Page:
As many of you know, I’m currently doing medical rotations in South Africa. Here is an update.
This was an email I typed to my friend Lindsay…but feel free to read it as well.
Ok, so here’s the scoop on the good SA. Yes, it is winter here, which is not nearly as cold as Chicago, thank GOD. It’s about 55-65 everyday so far, but it gets rather cold at night (prolly around 45 or less). There arent that many bugs but that’s cause we’re in the Western Cape province and right by Capetown so it’s mainly all housing and industry, not really room for bugs. There will probably be more when we go on safari.
All of the students speak English, basically anyone who is educated speak English. Most of the patients speak English but are usually embarrassed to speak it around the doctors. The reason is that doctors in South Africa are almost equivalent to God, and you wouldnt want to speak poorly in front of God (also, since doctors are god, there’s no malpractice in the public sector hospitals). So instead, they speak Afrikaans and pretend that they cant speak English. Then there are a select few that only speak Xhosa (said Kosa) and speak neither Afrikaans nor English, in which case you are shit out of luck, pardon the _expression.
The Cape Town area doesnt have a lot of wildlife, and actually lions, tigers, and bears never lived on the same continents We’ll see tons of critters when we go on safari though, so I’m not worried. Apparently though, whales arrive in late June, so we might go whale watching one weekend, but we’re not going diving as there are great white sharks in the cape, and a student here was actually killed by one last weekend. Yeah, scary. Also, it’s a little cold to be going in the ocean.
So what have we been doing? Well, today we actually just got back from a town called Franschoek which means French Hook in Afrikaans (Hook or hoek means a mountain corner, which we took to mean valley). Anyway, Franschoek was populated by French Protestants who fled France during the reign of Louis (not actually sure whether it was XV or XVI) and brought wine culture to South Africa…hence Franschoek is wine country. So went wine tasting, which was just amazing, and then we went to Stellenbosch, which is the heart of wine country and where the main campus of the university is. Very nice town and one of the most expensive places to live in the Western Cape. But…South Africa is a dichotomy because you have people who are extremely rich and people who are extremely poor. So just outside of Stellenbosch (it’s actually part of Stellenbosch) is one of the poorest neighborhoods in Western Cape with an 85% prevalence. It’s very sad. Usha and I were travelling with a student here and he was telling us a lot about South African history and it was very interesting (South Africa gained independence from England in 1960, it’s a very young country and has come a long way considering).
So, really what have we been doing? First, let me say that we are in a government run hospital. Again, this is where the dichotomy of South Africa plays out, as the private sector hospitals are excellent care and beautiful hospitals because the people who go there can afford health insurance. This is only about 10% of the population though and a mostly white south african population. Our hospital is public and government run, therefore the hospital isnt as nice and the care isnt as good. Basically they do the best they can (which is actually pretty good). We learned today that Tygerberg hospital used to be one of the best hospitals in South Africa in the apartheid days (the hospital is actually entirely symmetrical to reflect that blacks should be on one side while whites on the other….each side of the hospital is perfectly matched…gives new meaning to separate but equal). Since those days though, the hospital has become rundown, although the government is starting to invest more money in Tygerberg. This isnt really evident in Trauma though because it’s so fast paced and quick that there really isnt time, apparently we’ll notice the difference more when we’re in OB/GYN.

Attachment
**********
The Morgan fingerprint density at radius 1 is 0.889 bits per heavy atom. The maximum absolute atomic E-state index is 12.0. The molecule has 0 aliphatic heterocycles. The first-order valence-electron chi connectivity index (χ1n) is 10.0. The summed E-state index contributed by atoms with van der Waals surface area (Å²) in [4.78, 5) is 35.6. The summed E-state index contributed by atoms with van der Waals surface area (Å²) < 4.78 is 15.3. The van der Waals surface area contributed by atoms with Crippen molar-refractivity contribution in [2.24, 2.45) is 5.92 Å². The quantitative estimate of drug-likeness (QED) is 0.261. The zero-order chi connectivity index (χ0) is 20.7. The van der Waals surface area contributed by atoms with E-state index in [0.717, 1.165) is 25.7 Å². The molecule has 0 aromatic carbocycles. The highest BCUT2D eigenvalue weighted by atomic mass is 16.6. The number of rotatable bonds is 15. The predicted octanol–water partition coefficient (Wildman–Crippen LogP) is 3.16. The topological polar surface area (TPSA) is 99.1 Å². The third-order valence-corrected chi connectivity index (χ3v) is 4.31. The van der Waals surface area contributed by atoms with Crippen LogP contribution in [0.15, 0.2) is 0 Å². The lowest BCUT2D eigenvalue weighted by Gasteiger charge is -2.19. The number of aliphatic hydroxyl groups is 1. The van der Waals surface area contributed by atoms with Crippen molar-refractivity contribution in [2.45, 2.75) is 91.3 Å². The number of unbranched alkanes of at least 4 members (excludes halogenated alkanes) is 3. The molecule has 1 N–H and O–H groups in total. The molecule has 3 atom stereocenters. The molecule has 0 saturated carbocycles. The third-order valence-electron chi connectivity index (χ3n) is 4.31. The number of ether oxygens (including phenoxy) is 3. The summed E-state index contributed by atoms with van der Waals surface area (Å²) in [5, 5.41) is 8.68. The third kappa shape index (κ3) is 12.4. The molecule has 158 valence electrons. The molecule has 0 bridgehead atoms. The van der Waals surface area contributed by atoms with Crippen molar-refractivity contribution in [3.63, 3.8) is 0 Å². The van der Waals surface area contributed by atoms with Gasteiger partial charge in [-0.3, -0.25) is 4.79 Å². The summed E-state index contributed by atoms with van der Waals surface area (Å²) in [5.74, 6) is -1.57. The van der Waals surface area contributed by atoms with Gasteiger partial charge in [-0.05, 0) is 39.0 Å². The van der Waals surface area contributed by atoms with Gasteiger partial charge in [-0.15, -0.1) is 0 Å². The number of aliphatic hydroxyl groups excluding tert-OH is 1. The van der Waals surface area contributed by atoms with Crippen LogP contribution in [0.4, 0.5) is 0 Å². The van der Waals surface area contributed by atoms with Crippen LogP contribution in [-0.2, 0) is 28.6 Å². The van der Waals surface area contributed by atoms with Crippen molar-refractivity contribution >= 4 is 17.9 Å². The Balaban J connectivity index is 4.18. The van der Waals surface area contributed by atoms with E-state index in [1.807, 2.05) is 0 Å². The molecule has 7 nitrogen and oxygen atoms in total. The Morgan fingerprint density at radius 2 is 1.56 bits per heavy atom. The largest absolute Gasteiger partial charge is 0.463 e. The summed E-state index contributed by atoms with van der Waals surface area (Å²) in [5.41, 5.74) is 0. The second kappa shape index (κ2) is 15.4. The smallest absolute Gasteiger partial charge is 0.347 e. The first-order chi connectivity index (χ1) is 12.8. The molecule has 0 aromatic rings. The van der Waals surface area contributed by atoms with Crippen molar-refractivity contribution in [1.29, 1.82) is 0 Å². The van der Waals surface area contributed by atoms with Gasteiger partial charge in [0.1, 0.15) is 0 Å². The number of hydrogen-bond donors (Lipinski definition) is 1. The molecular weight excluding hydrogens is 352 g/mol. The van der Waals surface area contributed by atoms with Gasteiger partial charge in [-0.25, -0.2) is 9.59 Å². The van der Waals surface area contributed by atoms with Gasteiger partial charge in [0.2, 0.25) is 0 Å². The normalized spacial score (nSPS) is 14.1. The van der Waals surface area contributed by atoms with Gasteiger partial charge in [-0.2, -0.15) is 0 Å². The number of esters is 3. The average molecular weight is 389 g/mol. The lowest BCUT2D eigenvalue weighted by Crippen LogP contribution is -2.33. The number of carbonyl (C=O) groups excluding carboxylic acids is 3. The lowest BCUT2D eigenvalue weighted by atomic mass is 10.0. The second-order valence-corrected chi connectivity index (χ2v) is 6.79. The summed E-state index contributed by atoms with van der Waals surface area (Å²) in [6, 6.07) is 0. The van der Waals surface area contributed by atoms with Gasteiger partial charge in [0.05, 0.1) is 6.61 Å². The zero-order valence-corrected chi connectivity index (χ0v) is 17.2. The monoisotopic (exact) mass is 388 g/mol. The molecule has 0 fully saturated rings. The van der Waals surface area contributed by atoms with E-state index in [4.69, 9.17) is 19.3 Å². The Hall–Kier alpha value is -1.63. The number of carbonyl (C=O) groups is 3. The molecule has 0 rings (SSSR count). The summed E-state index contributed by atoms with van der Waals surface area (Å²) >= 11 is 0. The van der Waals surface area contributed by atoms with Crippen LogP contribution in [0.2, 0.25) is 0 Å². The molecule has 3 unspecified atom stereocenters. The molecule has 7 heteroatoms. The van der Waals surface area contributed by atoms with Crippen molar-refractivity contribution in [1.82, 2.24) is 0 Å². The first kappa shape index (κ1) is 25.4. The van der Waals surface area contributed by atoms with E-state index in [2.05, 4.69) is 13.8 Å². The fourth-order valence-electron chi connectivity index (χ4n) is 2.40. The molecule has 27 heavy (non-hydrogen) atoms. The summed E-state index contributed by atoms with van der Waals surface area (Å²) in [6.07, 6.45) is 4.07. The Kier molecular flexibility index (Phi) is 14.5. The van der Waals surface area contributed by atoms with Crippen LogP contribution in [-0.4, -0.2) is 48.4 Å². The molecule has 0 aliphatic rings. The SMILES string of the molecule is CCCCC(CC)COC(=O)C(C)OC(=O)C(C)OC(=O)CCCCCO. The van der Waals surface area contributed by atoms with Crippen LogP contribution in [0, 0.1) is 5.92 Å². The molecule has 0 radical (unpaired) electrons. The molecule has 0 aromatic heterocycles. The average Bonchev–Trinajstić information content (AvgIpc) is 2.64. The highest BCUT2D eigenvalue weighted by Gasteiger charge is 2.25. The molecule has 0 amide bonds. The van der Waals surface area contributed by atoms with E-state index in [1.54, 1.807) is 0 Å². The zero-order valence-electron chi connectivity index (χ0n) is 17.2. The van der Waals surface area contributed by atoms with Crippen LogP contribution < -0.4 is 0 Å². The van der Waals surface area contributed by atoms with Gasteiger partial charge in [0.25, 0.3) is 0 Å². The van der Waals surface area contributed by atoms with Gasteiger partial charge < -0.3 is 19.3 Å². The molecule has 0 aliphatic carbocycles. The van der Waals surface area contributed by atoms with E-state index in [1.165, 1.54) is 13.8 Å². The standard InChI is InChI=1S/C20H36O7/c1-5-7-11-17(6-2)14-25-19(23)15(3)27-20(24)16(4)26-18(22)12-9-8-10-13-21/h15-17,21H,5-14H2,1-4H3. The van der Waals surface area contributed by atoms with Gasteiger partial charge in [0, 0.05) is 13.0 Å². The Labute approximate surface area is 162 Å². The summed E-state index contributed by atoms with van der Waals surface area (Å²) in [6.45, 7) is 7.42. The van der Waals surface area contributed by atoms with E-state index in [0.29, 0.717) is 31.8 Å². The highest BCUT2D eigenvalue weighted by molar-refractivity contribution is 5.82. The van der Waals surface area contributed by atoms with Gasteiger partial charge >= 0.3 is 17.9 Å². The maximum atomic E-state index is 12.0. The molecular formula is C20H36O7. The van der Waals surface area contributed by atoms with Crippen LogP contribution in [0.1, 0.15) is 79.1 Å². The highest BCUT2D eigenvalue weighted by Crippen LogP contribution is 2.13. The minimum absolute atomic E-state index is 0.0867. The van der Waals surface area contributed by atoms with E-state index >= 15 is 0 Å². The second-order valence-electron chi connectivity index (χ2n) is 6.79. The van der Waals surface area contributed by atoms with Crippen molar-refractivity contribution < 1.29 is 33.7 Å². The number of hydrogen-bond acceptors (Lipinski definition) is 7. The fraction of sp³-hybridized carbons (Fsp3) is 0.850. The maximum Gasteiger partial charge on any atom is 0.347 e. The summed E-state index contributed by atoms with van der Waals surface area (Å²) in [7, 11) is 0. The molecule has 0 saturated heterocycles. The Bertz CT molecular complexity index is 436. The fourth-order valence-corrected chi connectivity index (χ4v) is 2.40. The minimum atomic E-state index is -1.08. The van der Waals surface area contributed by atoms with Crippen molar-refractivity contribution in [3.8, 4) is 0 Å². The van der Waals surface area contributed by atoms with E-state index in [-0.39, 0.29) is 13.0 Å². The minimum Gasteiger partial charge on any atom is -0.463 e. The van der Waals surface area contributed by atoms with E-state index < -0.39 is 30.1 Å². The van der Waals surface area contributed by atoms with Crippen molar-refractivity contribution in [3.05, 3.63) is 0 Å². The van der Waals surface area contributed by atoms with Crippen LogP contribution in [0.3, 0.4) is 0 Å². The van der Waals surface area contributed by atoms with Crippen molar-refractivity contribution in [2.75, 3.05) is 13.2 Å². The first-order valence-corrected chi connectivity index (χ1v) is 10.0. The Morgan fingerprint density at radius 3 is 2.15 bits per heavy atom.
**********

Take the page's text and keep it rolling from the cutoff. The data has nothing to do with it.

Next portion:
This week (wednesday, thursday, friday) we started in Trauma, which basically involves going to rounds at 8 am to about 10 or 10:30 am. Then there is a tutorial at 11 which goes until 1pm. We are on rounds with 4 doctors: 1 consultant (attending), 2 “residents”, one intern; and also student interns which are 6th year students and then 3rd year students who are just starting their clinicals. So we go on rounds and listen and learn. This part isnt really all that interesting except that we’ve learned SO much about stab wounds, motor vehicle accidents, blunt traumas, penetrating traumas (almost everyone is a stab wound, South Africa has a very high crime rate). The tutorials have been really informing and actually make me feel like I know what I’m doing sometimes. We learned the ABCDE’s of resuscitating a trauma patient and about the different types of burns, etc. Tonight and tomorrow night we’re on call. So tonight we’ll probably learn how to suture, we already learned how to intubate, we’ll probably learn how to put in IVs and draw blood. Apparently the weekends are VERY busy in trauma. We’re on trauma all next week and then we have two weeks of OB/GYN where we will be catching babies (in SA, it’s required to catch 25 babies in order to become a doctor, and yes, they say catching, not delivering). After that we do a week of community health although that might get changed to pediatrics (paediatrics as they spell it here) and then a week of HIV. Then we’re off to safari for three days and then back to Chicago.